By Jerome Greene
Book Review by Bob Reece, October 2014
All excerpts from American Carnage,
copyright by Jerome Greene and University of Oklahoma Press.
"What happened next took but seconds but would mark memory and
history forever. A single gunshot pierced the air."
American Carnage: Wounded Knee, 1890
Written from a strikingly fresh perspective, Greene's masterful new
interpretation of the Wounded Knee Massacre - yes, it would evolve into a
massacre and Greene explains why we should refer to it as such - is an
epic tome of breakthrough revelations.
The first act is an accounting of reservation life immediately after the
Sioux/Cheyenne War of 1876. The government eroded reservation boundaries
and cut rations, which resulted in the Lakota living in complete despair.
These were perfect ingredients for the Ghost Dance religion, which
promised the Lakota people escape from their deplorable existence. The
reader will be surprised to learn that in its original form, the Ghost
Dance Religion preached a message of peace, and that the whites would
disappear from the face of the earth. The Ghost Shirt evolved from a
beautifully decorated ceremonial garment into a bulletproof vest only
after thousands of troops arrived onto the reservation. Moreover, Greene
expounds that it was the whites who envisioned the dance as a sign of
future conflicts of bloodshed, and the Ghost Shirt fed into those fears.
There is tension as the massive mobilization of the countless army units
made their way to Pine Ridge Agency. Greene builds life into these units,
commanders, and private soldiers, as well as with the people and the
ranchers living on and around the agency.
A pivotal arc of the book deals with brutal force in the killing of
Sitting Bull. The Lakota call this tragic episode the Battle in the Dark,
and Greene delivers it with the weight of its dead: six Indian police and
eight Indians, including Sitting Bull and his 14-year-old son, Crowfoot.
Although Sitting Bull's death ended the Ghost Dance on the Standing Rock
reservation, Greene explains further, "The bloody violence that erupted in
the dark that morning along Grand River was but a prelude to something
The first act ends on the eve of the massacre. Greene paints a vivid
portrait of the soldiers and the Indian camps that night. The sounds from
the Indian village traveled far and wide in the bitter cold night air.
Soldiers described a tranquil Lakota camp, yet found it difficult to sleep
because of the cold. Fellow captains Godfrey and Wallace spent the night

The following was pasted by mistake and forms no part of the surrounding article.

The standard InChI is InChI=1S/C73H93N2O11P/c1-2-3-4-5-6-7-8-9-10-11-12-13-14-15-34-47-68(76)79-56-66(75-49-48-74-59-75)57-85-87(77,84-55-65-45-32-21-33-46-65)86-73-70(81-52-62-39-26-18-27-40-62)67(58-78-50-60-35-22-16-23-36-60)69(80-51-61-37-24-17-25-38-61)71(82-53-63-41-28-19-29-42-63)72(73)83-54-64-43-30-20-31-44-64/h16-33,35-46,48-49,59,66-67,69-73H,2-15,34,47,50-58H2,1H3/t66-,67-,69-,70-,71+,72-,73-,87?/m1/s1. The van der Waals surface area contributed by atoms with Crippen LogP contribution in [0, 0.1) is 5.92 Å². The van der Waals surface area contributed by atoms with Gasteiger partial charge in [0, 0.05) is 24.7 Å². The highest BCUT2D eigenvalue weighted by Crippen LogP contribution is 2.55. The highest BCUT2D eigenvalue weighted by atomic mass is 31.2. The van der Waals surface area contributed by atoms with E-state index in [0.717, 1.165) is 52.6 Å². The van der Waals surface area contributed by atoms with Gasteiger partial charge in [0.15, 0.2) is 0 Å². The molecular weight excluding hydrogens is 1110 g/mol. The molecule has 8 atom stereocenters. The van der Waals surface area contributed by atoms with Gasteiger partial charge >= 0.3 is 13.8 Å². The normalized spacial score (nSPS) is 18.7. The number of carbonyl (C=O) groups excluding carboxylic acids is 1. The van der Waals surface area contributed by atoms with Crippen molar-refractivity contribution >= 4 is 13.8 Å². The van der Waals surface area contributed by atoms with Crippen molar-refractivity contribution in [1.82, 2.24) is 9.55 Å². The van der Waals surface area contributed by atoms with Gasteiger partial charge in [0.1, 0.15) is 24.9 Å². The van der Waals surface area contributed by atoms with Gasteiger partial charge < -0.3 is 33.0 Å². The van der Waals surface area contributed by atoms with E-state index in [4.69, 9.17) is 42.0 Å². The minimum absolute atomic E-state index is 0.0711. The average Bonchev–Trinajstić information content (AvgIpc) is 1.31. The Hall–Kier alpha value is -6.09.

in the same tent. One can almost imagine hearing them discuss the horrors
they had seen on the Little Bighorn 14 years previous. It would be
Wallace's last night on earth.
At the heart of the book lies the massacre, whose causes - as Greene
explains - will forever be questioned. Drawing on his careful study of
primary sources and the Indian community, Greene provides - beyond anyone
previous - the most comprehensive analysis as to those causes. No one has
approached it like Greene: true to the events – and the events as they
were perceived – are the key criteria that he fully documents. This
simple, yet complex storytelling is mostly what has been missing in
previous works on this subject. It is just one component of many that make
American Carnage an American masterpiece.
As events in the Indian camp unfold the morning of December 30, 1890,
Greene builds suspense until it all snaps because of one gunshot. What
began as a battle and the defensive reaction of the soldiers changed into
"the unchecked and devastating slaughter of innocents." The reader is
reminded that many of the Lakota in this village were a generation who did
not come from the wilds of early Montana or Wyoming. Reservation life was
all large numbers of the people had experienced. They could speak English,
attended schools, and experienced daily life with their white neighbors.
Greene explains, "Although one might hesitate to use the word 'bloodlust'
to explain what happened [among the soldiers] at Wounded Knee, the term is
a clear reflection of how the events must have seemed to the Indians
involved, particularly noncombatant women, children, and elderly men." The
massacre in American Carnage is ferocious and heart wrenching. No glory is
found anywhere on this field or in the shadows of its dark ravines, only
mangled human beings.
Most books about Wounded Knee conclude with the last shot fired; however,
Greene's narrative continues from the final act into the present. There
are the accounts of the troops returning home, including the head-on train
collision involving the 7th Cavalry (Godfrey leapt from the train to cheat
death, but was badly injured). Regarding the Lakota survivors at Wounded
Knee, their story is well told: their work to place a memorial at the mass
grave was rewarded on May 28, 1903. Decades of political struggle to
attain restitution for the dead and injured continued well into the 20th
century, but were fruitless. There is also the story of a movie based on
the massacre that was filmed on the site using survivors who played
themselves. Greene deserves special recognition for his superbly reasoned
section regarding the Congressional Medal of Honor awarded to members of
the 7th Cavalry and 1st Artillery. This subject likely will not be
American Carnage is evidence for Greene’s inclusion into the fraternity of
genius American historians. It is a remarkable account of the passing of
the Buffalo culture of the Lakota people. Like Utley's Last Days of the
Sioux Nation, Connell's Son of the Morning Star, and Gray's Custer's Last
Campaign, Greene will be remembered for American Carnage.